Tech geeks have always been in high demand

I SUPPOSE I should be grateful for the fact that, when my marriage ended many years ago and I was left to raise a two-year-old child largely on my own, I decided to retrain for a new profession.

That decision to become a graphic designer at the time when computers were just being introduced as a tool has kept me in touch with new technology.

Recently, three weeks of couchsurfing at various houses of good friends (who, I hope, are still friends) while waiting for my new home to be available showed me that I am both lucky and cursed having knowledge of the current shiny object of desire, be it a smartphone, tablet or television.

It seemed as though my gracious hosts had been saving up all their questions for months, secure in the knowledge that I was on my way and would be able to hook up their new Bluetooth handsfree in the car, video streaming device or digital video recorder to their smart tv, or explain a pesky problem with their emails on their iPad.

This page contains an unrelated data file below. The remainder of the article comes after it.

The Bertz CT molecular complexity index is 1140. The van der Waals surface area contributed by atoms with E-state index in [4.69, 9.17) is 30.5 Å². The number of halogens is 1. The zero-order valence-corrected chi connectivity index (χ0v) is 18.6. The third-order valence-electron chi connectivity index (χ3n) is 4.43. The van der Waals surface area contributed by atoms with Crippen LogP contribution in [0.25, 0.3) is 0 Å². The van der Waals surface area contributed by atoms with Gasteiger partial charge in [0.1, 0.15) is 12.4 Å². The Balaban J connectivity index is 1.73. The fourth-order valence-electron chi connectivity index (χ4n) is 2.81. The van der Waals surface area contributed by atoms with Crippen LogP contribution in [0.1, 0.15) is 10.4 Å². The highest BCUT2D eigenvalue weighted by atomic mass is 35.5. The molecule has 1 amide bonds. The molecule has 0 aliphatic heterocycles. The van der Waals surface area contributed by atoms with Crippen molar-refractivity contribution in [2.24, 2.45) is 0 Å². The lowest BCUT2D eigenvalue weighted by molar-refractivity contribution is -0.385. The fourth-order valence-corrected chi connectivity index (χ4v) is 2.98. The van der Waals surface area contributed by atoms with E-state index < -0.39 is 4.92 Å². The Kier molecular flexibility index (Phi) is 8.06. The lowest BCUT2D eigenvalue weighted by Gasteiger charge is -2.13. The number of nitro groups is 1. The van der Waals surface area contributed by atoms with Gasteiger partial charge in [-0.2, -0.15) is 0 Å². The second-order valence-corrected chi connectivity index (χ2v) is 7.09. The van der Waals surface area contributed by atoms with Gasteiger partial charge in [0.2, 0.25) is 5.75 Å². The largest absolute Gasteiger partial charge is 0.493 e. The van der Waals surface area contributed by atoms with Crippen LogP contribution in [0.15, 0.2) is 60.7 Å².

My neighbours were actually in a mad panic from the day they learned I was relocating and cornered me every time I showed my face to fine tune their various digital experiences.

However, looking back, it was ever thus; my parents had their educations cut short by the Depression and were occasionally hard pressed to comprehend manuals for various appliances and vehicles.

For years, my father would mail me the instructions on how to tune in the radio in a new car and I would have to talk him through it over the phone, as he had no trouble following directions delivered in that way.

The years after he bought a video recorder were a mini-nightmare; he was not a stupid man by a long shot, but he never grasped the concept of being able to watch one program on the television while being able to record something else entirely.

If mum and dad were going out for a meal and wanted to program the VCR to record the football while they were absent, it would mean a lengthy phone call while I tried to recall where the buttons were on their remote so I could tell them exactly which buttons to push and in which sequence.

Eventually I learned to buy exactly the same model so I could make the task easier.

So it was a novel experience as my son and daughter-in-law visited over Easter to help me wrestle furniture into place in my new home when, after watching me set up my audio-visual gear, my professional video-editor baby gently suggested I do it in an entirely different way and explained the benefits.

And blow me down, he was right.



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